Why Microsoft’s Surface May Be Better Than iPad

When Microsoft unveiled the Surface tablet Monday, the software company clearly had one ultimate goal: to make a tablet that’s better than the iPad. Unlike some hasty competitors, Microsoft took its time getting into the tablet game. And there are at least five features CEO Steve Ballmer and friends showed off Monday that might make the Surface better than the iPad.


While it’s possible to get somewhat proficient at tapping spots on a flat screen, most acknowledge it’s impossible to get e-mail and other documents written as quickly as with physical keys. The Surface keyboard will be part of its Touch Cover, which is connected with magnets and flips open. It’s both sleeker and thinner than many of the third-party offerings for the iPad. And for the style-sensitive among us, they’ll come in a variety of colors, including black, pink, red and blue.


First, its display screen is 10.6 inches, almost a full inch bigger than the iPad’s. And the company says it’s optimized to have essentially the same dimensions as a movie screen: So, farewell black bars when watching video. The Surface’s Touch Cover, with the keyboard, is 3 millimeters thick.


Tablets have always been a hybrid hovering somewhere between a smartphone and a laptop, best used for game playing, Web surfing and media consumption. Microsoft wants the Surface to be something you can actually do some work on. The Windows Pro model will run on an i5 Intel processor and come with up to 128 gigabytes of internal memory (the iPad currently goes up to 64).

USB ports

Both versions of the Surface come with two USB ports. These ports open up the possibility of extra storage, printing and other external capabilities that should be easier and quicker than the workarounds iPad users need involving cloud storage, Wi-Fi connections and the like.

Xbox SmartGlass

The Xbox SmartGlass feature, which Microsoft rolled out at this month’s E3 video gaming expo, will work with the iPad and Android tablets. It will connect a smartphone or tablet with the Xbox, which in turn will be connected with the television. By connecting the devices, users can watch a movie on their television while getting bonus material on their tablet.

So, we gotta ask the techies out there — which gadget is better — the iPad or the new Surface?

Source: CNN

Image: Microsoft

TEPCO President Steps Down Over Nuclear Crisis

Earlier today, Masataka Shimizu, the president of Tokyo Electric Power Co., announced that he would be resigning from his position in the company. Shimizu said he had suffered disgrace after reporting record losses in company history, following one of the world’s worst nuclear disasters, after Chernobyl.  Fuel rods had melted at three if the power plant’s reactors after the infamous March 11 earthquakes.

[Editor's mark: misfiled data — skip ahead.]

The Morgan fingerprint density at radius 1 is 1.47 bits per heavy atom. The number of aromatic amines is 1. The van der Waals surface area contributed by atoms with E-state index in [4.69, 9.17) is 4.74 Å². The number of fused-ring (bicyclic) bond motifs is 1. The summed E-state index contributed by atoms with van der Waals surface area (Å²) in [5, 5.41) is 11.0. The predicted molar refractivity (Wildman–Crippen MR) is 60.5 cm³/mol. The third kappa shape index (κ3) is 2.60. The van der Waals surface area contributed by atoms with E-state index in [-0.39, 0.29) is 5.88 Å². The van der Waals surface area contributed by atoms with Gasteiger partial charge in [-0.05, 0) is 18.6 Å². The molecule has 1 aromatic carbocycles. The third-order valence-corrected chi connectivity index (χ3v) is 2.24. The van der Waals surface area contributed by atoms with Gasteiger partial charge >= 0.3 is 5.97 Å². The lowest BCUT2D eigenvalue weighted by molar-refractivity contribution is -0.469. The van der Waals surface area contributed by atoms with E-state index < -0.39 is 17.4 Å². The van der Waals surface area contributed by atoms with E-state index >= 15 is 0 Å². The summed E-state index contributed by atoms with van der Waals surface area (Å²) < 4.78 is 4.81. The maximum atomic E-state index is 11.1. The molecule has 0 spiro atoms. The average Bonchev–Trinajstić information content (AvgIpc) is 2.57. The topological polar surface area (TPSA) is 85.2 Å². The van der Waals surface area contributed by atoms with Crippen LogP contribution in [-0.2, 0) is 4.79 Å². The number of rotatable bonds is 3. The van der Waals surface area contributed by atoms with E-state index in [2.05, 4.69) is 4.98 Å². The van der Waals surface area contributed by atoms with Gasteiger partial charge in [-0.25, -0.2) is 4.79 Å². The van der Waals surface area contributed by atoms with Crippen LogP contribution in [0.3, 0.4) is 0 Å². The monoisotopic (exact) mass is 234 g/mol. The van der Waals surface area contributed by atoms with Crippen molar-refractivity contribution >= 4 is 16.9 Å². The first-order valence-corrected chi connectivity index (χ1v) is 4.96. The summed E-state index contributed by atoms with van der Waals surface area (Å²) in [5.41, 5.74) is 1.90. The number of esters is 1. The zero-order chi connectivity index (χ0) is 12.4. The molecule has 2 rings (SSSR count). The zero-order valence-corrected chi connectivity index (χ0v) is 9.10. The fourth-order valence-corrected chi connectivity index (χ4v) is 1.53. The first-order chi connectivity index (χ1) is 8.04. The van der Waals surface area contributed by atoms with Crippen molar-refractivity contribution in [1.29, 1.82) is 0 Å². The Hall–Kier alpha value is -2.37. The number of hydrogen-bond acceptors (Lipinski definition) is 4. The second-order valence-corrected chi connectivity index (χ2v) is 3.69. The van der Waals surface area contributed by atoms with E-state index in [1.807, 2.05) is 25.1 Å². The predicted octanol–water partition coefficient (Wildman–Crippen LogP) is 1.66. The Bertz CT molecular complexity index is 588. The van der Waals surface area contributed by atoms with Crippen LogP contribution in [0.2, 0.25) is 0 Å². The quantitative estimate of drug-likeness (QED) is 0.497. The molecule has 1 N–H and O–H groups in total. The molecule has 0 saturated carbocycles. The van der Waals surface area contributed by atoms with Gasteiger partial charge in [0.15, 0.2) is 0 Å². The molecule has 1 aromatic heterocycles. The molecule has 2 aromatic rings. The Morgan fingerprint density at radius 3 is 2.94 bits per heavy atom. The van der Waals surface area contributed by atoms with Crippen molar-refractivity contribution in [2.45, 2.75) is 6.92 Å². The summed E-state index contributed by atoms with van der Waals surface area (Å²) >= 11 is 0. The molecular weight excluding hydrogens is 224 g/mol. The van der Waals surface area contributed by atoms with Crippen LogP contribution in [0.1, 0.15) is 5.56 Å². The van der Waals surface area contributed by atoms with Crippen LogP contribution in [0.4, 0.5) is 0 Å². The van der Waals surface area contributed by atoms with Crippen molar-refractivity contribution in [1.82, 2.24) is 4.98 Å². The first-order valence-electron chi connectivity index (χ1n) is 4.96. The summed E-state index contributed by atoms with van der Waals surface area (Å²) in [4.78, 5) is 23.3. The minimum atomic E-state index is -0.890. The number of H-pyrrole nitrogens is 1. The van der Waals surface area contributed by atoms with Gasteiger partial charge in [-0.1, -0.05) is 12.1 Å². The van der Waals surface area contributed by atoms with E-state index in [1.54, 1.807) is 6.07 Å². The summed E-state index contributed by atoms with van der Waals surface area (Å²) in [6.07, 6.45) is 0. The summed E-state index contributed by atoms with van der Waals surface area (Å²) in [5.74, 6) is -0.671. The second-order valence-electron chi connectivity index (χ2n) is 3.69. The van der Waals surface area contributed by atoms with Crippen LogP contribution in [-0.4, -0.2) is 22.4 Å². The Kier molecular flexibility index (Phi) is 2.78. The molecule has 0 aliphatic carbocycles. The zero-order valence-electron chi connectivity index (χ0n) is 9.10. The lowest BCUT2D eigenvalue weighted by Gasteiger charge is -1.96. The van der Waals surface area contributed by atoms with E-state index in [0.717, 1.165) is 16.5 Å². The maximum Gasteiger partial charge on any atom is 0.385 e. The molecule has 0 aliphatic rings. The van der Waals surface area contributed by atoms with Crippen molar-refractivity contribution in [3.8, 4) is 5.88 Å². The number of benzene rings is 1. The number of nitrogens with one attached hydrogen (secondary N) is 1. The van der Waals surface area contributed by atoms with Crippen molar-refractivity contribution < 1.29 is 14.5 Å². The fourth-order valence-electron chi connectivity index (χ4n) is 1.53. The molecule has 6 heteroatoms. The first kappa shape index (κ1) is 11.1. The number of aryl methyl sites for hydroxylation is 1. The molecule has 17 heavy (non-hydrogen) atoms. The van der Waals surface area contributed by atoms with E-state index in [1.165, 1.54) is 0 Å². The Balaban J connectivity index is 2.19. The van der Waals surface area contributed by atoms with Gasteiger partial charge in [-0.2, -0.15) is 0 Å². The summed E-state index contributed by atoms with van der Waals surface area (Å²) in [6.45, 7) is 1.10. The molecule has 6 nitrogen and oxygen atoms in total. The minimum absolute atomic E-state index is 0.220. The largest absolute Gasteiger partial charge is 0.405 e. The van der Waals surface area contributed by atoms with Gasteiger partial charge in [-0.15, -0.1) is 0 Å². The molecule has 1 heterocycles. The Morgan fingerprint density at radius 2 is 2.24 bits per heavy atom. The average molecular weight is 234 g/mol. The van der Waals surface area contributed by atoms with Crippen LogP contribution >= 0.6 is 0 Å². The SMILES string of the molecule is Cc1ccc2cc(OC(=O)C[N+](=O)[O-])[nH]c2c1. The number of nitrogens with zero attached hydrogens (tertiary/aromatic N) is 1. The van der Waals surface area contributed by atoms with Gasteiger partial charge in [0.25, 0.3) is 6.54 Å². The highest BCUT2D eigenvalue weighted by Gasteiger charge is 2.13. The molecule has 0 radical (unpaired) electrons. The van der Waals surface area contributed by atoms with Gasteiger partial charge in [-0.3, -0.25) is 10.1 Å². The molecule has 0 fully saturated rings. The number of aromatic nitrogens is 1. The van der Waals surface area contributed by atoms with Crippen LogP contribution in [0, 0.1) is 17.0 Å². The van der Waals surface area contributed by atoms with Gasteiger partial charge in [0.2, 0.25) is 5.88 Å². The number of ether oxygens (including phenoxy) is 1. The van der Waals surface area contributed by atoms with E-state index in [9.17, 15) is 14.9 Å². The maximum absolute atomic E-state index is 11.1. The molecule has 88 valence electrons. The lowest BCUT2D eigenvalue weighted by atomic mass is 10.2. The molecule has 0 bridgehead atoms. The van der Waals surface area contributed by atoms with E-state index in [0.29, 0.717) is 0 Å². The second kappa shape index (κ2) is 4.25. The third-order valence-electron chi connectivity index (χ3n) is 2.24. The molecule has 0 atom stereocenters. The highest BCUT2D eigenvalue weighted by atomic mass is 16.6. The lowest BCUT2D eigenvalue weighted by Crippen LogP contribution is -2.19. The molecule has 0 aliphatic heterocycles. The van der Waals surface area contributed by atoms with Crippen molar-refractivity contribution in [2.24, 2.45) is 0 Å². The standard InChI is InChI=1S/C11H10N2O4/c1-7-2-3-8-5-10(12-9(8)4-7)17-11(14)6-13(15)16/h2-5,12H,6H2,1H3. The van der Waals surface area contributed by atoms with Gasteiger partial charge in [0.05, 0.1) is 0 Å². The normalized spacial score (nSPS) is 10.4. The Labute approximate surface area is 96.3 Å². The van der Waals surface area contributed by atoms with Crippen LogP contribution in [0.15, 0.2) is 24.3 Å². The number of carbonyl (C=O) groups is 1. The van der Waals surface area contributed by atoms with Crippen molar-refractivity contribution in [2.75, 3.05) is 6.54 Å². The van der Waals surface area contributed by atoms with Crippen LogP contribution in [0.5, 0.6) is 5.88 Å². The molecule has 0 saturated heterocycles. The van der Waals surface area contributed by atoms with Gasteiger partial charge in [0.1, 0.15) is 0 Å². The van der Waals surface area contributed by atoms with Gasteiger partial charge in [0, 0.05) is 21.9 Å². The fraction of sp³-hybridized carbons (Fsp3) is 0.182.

Shimizu stated that he was resigning to take responsibility but he also vowed that the utility company would continue to do its best in trying to control the disaster in the plant at Fukushima Daiichi. Leaking radiation in the plant had forced thousands of locals to relocate and the struggle to contain the radiation is still ongoing. The clean-up and containment is expected to continue until next year.

“I am resigning for having shattered public trust about nuclear power, and for having caused so many problems and fears for the people,” said Shimizu to reporters while bowing in a traditional Japanese apology during his news conference. “I wanted to take managerial responsibility and bring a symbolic close,” he added.

The radiation crisis had raised questions about the management of Japan’s nuclear industry. It had also forced authorities to cancel plans of relying more on nuclear technology for the country’s electrical needs. The plan was to increase the dependence on nuclear technology by increasing nuclear supply to feed half of the country’s needs. As of now, nuclear power supplies a third of the country’s electrical needs.

Shimizu’s resignation was predicted because most heads of companies in Japan are expected to step down to take responsibility for even lesser faults and scandals. There were earlier calls for his resignation but he stated that he needed to stay with the company for a little more time to guide the containment and to push the crisis on the right track to recovery.

Shimizu was criticized earlier in the crisis because of his lack of visibility when problems about the plant first surfaced. He was then reported to be hospitalized, although details of his hospitalization were not given by the company. TEPCO was also being criticized for being unprepared for a tsunami despite signs of being prone to a hit. It was also later criticized for not being transparent about problems in the plant.

TEPCO reported losses that totaled 1.25 trillion yen, breaking the record for the biggest financial loss in Japan’s corporate world. Last fiscal year, the company had a profit of almost 134 billion yen.